Communication & Participation

Students, faculty and staff collaborate at a campus forum.

By: Professor Tom WardFaculty Assembly President

This year is likely to be busy, exciting and anxiety-provoking. We are heading into a strategic planning process that seeks to “identify a small set of the most significant opportunities” facing our university. Those opportunities will shape William & Mary in the coming five to ten years and perhaps beyond.

The timeframe for this process has strategies emerging before the end of the current academic year. This means we must progress at a rapid pace. To achieve the objective of a whole-institution process, the burden is on the process planners to provide opportunity for participation and also on all of us to take advantage of those opportunities.

It is exciting to consider that we will shape the direction of the university. It can also be anxiety-provoking to deal with the ambiguity of not knowing what those directions might be and how they may impact us.

I would suggest three things that we should do to make this effort successful.

  1. First, pay attention. There will be information circulating about the planning process and any opportunities identified. While communication is built into the method, we all must take the responsibility to seek out the information provided and to ask for that information if we don’t see it.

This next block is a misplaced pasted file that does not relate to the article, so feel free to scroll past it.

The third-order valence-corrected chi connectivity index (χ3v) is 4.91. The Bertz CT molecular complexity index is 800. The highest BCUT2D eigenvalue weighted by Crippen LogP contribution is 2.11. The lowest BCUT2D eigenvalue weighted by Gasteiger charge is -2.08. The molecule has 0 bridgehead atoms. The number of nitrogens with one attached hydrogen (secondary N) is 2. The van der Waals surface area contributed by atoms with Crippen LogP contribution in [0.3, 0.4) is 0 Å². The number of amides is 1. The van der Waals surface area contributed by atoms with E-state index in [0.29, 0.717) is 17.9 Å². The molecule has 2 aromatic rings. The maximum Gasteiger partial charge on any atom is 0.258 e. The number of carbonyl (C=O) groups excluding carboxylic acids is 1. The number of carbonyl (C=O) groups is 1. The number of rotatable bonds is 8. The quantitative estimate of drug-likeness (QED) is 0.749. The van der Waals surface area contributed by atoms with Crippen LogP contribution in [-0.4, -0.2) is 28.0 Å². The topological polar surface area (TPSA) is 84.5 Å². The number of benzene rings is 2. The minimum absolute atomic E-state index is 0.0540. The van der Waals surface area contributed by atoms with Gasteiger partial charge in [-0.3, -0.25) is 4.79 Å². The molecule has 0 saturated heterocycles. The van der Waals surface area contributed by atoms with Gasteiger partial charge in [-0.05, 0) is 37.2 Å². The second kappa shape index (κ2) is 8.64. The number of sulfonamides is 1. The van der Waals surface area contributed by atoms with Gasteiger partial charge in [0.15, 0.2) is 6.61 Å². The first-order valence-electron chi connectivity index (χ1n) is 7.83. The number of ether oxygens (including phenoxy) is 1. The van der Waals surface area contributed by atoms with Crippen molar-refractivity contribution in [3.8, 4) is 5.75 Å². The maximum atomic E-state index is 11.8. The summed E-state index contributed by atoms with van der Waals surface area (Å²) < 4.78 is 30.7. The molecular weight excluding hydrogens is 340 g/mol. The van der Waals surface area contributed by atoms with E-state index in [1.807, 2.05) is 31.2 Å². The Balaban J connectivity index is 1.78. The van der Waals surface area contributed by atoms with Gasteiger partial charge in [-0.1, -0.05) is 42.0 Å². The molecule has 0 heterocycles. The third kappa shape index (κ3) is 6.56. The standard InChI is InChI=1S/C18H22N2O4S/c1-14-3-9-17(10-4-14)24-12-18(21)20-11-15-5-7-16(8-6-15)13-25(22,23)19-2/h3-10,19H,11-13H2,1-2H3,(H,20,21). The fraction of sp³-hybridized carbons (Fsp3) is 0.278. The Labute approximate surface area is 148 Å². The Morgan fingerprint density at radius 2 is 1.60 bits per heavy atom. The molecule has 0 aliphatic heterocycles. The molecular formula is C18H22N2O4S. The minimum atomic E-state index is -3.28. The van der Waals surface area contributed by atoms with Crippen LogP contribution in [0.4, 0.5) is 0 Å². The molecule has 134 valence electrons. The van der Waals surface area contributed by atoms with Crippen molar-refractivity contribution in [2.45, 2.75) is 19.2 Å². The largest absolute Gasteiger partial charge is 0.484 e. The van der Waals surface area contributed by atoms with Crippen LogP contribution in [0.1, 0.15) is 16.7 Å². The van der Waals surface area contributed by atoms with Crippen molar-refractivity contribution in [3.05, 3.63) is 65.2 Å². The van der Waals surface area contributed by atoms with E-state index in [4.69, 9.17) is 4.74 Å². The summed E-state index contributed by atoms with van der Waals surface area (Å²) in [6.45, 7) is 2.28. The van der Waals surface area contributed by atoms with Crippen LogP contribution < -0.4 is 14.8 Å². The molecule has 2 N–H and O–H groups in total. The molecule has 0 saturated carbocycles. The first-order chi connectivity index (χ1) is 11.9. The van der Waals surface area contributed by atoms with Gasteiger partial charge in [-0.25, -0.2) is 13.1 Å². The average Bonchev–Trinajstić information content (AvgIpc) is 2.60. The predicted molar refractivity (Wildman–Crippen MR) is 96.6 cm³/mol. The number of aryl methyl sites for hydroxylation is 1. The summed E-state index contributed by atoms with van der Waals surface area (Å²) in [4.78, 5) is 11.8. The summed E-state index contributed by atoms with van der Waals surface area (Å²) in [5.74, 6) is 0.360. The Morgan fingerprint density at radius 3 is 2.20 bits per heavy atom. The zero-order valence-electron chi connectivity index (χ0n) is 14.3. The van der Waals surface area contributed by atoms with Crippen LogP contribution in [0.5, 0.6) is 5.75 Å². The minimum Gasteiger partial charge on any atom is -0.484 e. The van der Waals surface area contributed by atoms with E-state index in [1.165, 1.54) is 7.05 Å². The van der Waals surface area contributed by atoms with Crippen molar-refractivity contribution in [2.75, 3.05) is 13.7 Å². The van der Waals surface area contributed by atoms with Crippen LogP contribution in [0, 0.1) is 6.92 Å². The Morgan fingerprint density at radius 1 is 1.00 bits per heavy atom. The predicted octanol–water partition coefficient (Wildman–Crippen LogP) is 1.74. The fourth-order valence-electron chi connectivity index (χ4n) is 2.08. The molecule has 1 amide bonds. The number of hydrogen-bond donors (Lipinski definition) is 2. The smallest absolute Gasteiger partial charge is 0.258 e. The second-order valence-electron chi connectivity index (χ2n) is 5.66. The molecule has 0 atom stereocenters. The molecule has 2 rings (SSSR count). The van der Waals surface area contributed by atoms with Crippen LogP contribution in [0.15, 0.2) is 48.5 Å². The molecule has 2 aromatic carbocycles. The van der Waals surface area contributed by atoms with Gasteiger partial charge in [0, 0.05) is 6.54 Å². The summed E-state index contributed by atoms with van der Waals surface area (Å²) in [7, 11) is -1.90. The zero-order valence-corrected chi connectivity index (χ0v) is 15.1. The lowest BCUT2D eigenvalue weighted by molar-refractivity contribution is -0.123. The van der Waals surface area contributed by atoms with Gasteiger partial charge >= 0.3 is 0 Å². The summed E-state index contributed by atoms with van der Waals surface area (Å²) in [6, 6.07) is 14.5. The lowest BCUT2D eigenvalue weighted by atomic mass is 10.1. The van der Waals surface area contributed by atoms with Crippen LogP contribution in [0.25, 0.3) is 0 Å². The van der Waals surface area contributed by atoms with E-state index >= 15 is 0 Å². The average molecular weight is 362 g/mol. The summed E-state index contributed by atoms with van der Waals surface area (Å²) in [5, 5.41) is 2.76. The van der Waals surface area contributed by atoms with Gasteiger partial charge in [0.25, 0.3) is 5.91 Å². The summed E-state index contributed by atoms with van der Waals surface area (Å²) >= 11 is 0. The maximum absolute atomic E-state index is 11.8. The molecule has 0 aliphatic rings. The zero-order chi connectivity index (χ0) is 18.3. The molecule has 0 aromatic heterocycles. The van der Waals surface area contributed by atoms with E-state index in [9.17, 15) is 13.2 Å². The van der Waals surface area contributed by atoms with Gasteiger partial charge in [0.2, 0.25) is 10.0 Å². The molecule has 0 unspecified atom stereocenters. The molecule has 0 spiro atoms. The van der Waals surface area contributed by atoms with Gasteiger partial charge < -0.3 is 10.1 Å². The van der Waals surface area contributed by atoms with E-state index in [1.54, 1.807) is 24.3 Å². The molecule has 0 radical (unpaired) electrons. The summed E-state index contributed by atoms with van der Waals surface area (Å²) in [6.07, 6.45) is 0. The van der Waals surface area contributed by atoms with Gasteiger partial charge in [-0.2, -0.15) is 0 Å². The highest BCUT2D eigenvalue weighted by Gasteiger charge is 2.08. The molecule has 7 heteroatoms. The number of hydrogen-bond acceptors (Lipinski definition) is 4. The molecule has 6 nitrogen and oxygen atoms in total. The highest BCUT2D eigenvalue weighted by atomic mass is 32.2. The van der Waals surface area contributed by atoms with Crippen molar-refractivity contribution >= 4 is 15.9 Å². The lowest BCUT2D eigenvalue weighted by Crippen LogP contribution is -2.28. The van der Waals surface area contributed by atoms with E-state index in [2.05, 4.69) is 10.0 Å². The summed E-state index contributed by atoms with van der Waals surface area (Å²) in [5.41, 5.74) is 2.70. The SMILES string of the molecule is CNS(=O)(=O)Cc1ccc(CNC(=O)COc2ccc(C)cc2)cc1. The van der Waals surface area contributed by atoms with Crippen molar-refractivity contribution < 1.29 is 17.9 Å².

2. Second, we need to participate. All of us will have the opportunity to participate in the planning process. Being informed is the first step, and responding and reacting are even more important. This may happen in an available forum, via online commenting or in a departmental or school discussion. All avenues can provide valuable input to the process.
  3. Last, we should each consider a higher level of participation. Once potential opportunities are identified, the planning process envisions the participation of individuals with expertise. If you have expertise surrounding one of the opportunities, consider volunteering to serve. You may also consider participation in governance groups, like the Faculty Assembly, that will have an opportunity to provide feedback on this and future plans.

To navigate the excitement and ambiguity of the planning process, we need to pay attention to each other, making sure that we listen, share, comment and support each other.